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Dublin: 18 °C Thursday 22 August, 2019

'It's not just buying beef, it's a whole new system': An Irish farmer on what it takes to supply McDonald’s

John Power is just one of 900 farmers who supply their 92 outlets in Ireland.

Two of John Power's cattle graze at his farm in Waterford
Two of John Power's cattle graze at his farm in Waterford
Image: John Powers

EACH MORNING, JOHN Power is up early to check on his 600 cattle on his farm in Waterford. Power comes from a very long line of farmers – he’s the sixth generation and is helped by his son who will eventually become the seventh generation to run the farm.

Though his grandparents were originally dairy farmers, about 30 years ago the family decided to turn their hand to producing beef. Nowadays, he’s one of 900 farmers around the country who uses that beef to supply the 91 McDonald’s outlets nationwide with 100% Irish beef.

“I feel so passionate about it when I’m going out in the morning and seeing how much we care for them,” shares Power. All of his cattle sleep on mats or straw bedding. Each animal’s health is checked every morning – the whole process takes about two hours.

It’s all part of maintaining high quality guidelines expected by both Bord Bia and McDonald’s. The result? “I can’t emphasise how much of a pristine product we produce in Ireland.” As Irish farmers export around 90% of their beef Power says that it’s essential to maintain high standards at every point in the supply chain.

Securing sustainability

And a big part of these regulations involves sustainability. The rest of the day is used to do things like rotate the grazing system between March and November, and monitor soil quality to ensure it’s not being harmed by having them there in the first place. Animal waste is collected and used as fertiliser for the land – nothing goes to waste at the farm.

It’s this efficiency that Power believes makes Irish beef one of the most sought-after in the world – we’re the largest exporter in Europe and fifth largest in the world. And a key part of this for both cattle farmers and McDonald’s is sustainability:

We constantly have inspections for what our carbon footprint is and we’re always looking for ways to lower it. We have an area on the farm that we’ve railed off for wildlife and we’ve planted a wooded area. 

To ensure they are able to get their emissions down, Irish farmers like Power work with tools like Bord Bia’s Carbon Navigator and organisations like Origin Green and McDonald’s, who provide a template for them to work with.

shutterstock_685311052 Source: Shutterstock/A G Baxter

Nature nurture

Our approach to farming here is key to our image abroad: “Our cows are out and about for most of the year – Irish farmers provide as natural farming as you could get, and as a result – the product is as natural as you could get.”

Every 18 months, Power, along with most Irish farmers, is subject to compliance with the Bord Bia Quality Assurance scheme. Power laughs that last time he had an inspection they asked him 148 questions, including did he have the prescription to prove he had had his dog wormed – their guidelines are strictly adhered to.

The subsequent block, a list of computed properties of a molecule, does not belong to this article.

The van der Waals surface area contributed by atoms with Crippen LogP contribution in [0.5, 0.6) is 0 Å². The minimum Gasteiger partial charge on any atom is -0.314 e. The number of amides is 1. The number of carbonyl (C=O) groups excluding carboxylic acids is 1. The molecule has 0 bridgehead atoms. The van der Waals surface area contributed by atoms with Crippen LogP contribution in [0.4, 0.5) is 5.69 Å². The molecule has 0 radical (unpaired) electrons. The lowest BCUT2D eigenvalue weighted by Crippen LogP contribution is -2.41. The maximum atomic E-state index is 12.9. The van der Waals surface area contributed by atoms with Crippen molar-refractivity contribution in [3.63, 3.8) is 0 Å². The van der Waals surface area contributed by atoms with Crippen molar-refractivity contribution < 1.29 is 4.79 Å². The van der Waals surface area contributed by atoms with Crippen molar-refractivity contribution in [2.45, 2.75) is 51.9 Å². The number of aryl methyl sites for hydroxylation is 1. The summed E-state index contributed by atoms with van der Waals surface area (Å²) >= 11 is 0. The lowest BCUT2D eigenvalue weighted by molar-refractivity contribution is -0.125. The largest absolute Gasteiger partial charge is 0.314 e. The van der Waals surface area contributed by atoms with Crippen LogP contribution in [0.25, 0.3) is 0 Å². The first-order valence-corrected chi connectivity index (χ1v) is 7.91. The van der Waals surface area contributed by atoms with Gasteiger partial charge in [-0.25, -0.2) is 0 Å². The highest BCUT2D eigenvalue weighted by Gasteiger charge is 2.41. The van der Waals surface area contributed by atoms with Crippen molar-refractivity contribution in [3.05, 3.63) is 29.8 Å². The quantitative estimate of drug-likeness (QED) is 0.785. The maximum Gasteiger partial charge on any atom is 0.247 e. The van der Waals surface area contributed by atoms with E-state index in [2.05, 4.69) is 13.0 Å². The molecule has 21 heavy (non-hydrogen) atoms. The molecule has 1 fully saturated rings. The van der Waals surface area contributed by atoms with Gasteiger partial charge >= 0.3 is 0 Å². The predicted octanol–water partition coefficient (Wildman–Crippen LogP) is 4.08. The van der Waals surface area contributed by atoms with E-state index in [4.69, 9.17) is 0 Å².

There’s also a detailed check of their ‘cattle passport’ – to ensure traceability, each farmer must document on this (and the Department of Agriculture website), everytime that they buy or sell an animal.

Community care

Within the farming community, sharing knowledge around sustainability is huge. In Athenry, Co Galway Newford Farm has been set up as a ‘shop window’ to show farmers best practice when it comes to creating a sustainable beef farm, set up by Dawn Meats, state agency Teagasc, McDonald’s and Irish Farmers Journal. 

McDonald’s have also set up the Progressive Young Farmer programme, which involves a student spending a year working directly in the supply chain – first on a farm, then in processing and finally a week working in one of the restaurants, to fully understand the journey beef makes.

Similarly,  farmers who work with the Bord Bia Quality Assurance scheme must meet once a month in ‘knowledge transfer groups’. Here they discuss changes in the industry and how to reduce their carbon footprint.

shutterstock_403205077 Source: Shutterstock/Patrick Jennings

Destination dinner

Once the cows leave Power’ farm, the supply chain is a lot shorter than you’d think for a brand so big, considering they supply two and a half thousand tonnes of beef to their 91 restaurants. Supply Chain Manager Pete Garbutt explains what it looks like:

The cattle go from their farms to the abattoir and whole cuts of forequarter and flank are sent to the burger plant in Waterford to be made into 100% beef burgers, onto our distribution centre in Dublin and then out to all our restaurants.

So, what should you order when you’re next under the golden arches if you’re looking to support Irish? Garbutt shares that their beef is 100% Irish, their milk comes through Lee Strand Dairy in Tralee, Co Kerry, their eggs from Greenfield Foods in Monaghan and their cheese from Kerry Group, also in Tralee.

And what does the future look like for John Power?

I plan to hand my farm onto my son who has an agricultural science degree, so he has more of a scientific background. I’m hoping he’ll get it in as equally good, if not better conditions than I got it in.

One in five burgers sold in McDonald’s across Europe is of Irish origin. Closer to home, around 900 farmers supply the 91 restaurants across Ireland, buying 2,500 tonnes of beef a year. Taste it for yourself by finding your local McDonald’s here.

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